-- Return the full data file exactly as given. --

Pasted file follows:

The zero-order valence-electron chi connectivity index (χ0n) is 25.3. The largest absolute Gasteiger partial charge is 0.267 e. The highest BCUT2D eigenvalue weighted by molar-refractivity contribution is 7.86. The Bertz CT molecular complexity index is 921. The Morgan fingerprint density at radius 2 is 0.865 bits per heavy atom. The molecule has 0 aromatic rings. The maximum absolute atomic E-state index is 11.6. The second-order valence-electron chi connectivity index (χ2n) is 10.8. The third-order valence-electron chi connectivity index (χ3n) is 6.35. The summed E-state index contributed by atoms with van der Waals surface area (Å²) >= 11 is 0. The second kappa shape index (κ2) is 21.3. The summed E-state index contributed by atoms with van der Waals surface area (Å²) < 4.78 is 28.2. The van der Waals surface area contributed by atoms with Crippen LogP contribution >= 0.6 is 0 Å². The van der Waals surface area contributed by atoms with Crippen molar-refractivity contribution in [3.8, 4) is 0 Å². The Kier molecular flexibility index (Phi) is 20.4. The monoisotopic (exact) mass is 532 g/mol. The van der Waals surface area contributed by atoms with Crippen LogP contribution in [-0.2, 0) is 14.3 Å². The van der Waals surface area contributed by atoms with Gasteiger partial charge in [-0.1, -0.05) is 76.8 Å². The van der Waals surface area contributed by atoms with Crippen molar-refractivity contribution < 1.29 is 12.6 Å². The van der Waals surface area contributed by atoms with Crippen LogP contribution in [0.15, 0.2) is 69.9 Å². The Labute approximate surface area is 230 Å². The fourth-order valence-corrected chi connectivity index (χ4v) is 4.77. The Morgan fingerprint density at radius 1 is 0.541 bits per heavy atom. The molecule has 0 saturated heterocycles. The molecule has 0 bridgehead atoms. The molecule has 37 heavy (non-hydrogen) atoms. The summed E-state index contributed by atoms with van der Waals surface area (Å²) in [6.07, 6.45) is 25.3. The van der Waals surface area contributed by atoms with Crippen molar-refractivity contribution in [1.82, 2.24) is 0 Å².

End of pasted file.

The zero-order valence-electron chi connectivity index (χ0n) is 25.3. The largest absolute Gasteiger partial charge is 0.267 e. The highest BCUT2D eigenvalue weighted by molar-refractivity contribution is 7.86. The Bertz CT molecular complexity index is 921. The Morgan fingerprint density at radius 2 is 0.865 bits per heavy atom. The molecule has 0 aromatic rings. The maximum absolute atomic E-state index is 11.6. The second-order valence-electron chi connectivity index (χ2n) is 10.8. The third-order valence-electron chi connectivity index (χ3n) is 6.35. The summed E-state index contributed by atoms with van der Waals surface area (Å²) >= 11 is 0. The second kappa shape index (κ2) is 21.3. The summed E-state index contributed by atoms with van der Waals surface area (Å²) < 4.78 is 28.2. The van der Waals surface area contributed by atoms with Crippen LogP contribution >= 0.6 is 0 Å². The van der Waals surface area contributed by atoms with Crippen molar-refractivity contribution in [3.8, 4) is 0 Å². The Kier molecular flexibility index (Phi) is 20.4. The monoisotopic (exact) mass is 532 g/mol. The van der Waals surface area contributed by atoms with Crippen LogP contribution in [-0.2, 0) is 14.3 Å². The van der Waals surface area contributed by atoms with Gasteiger partial charge in [-0.1, -0.05) is 76.8 Å². The van der Waals surface area contributed by atoms with Crippen molar-refractivity contribution < 1.29 is 12.6 Å². The van der Waals surface area contributed by atoms with Crippen LogP contribution in [0.15, 0.2) is 69.9 Å². The Labute approximate surface area is 230 Å². The fourth-order valence-corrected chi connectivity index (χ4v) is 4.77. The Morgan fingerprint density at radius 1 is 0.541 bits per heavy atom. The molecule has 0 saturated heterocycles. The molecule has 0 bridgehead atoms. The molecule has 37 heavy (non-hydrogen) atoms. The summed E-state index contributed by atoms with van der Waals surface area (Å²) in [6.07, 6.45) is 25.3. The van der Waals surface area contributed by atoms with Crippen molar-refractivity contribution in [1.82, 2.24) is 0 Å².